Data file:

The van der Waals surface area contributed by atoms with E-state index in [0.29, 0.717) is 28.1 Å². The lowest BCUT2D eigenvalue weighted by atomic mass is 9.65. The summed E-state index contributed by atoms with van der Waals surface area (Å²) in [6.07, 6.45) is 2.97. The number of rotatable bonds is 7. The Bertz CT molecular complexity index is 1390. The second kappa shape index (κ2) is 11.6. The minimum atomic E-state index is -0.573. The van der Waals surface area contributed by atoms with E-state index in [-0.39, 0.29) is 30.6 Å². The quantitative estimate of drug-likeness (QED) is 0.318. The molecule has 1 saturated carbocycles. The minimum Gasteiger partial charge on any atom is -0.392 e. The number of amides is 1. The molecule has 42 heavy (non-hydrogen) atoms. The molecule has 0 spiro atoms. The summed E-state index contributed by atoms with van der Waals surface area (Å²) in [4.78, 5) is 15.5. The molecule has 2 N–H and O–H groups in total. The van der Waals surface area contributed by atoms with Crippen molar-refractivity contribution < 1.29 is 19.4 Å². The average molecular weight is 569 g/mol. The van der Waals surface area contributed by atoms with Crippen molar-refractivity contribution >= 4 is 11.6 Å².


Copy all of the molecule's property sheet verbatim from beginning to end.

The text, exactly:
The van der Waals surface area contributed by atoms with E-state index in [0.29, 0.717) is 28.1 Å². The lowest BCUT2D eigenvalue weighted by atomic mass is 9.65. The summed E-state index contributed by atoms with van der Waals surface area (Å²) in [6.07, 6.45) is 2.97. The number of rotatable bonds is 7. The Bertz CT molecular complexity index is 1390. The second kappa shape index (κ2) is 11.6. The minimum atomic E-state index is -0.573. The van der Waals surface area contributed by atoms with E-state index in [-0.39, 0.29) is 30.6 Å². The quantitative estimate of drug-likeness (QED) is 0.318. The molecule has 1 saturated carbocycles. The minimum Gasteiger partial charge on any atom is -0.392 e. The number of amides is 1. The molecule has 42 heavy (non-hydrogen) atoms. The molecule has 0 spiro atoms. The summed E-state index contributed by atoms with van der Waals surface area (Å²) in [4.78, 5) is 15.5. The molecule has 2 N–H and O–H groups in total. The van der Waals surface area contributed by atoms with Crippen molar-refractivity contribution < 1.29 is 19.4 Å². The average molecular weight is 569 g/mol. The van der Waals surface area contributed by atoms with Crippen molar-refractivity contribution >= 4 is 11.6 Å².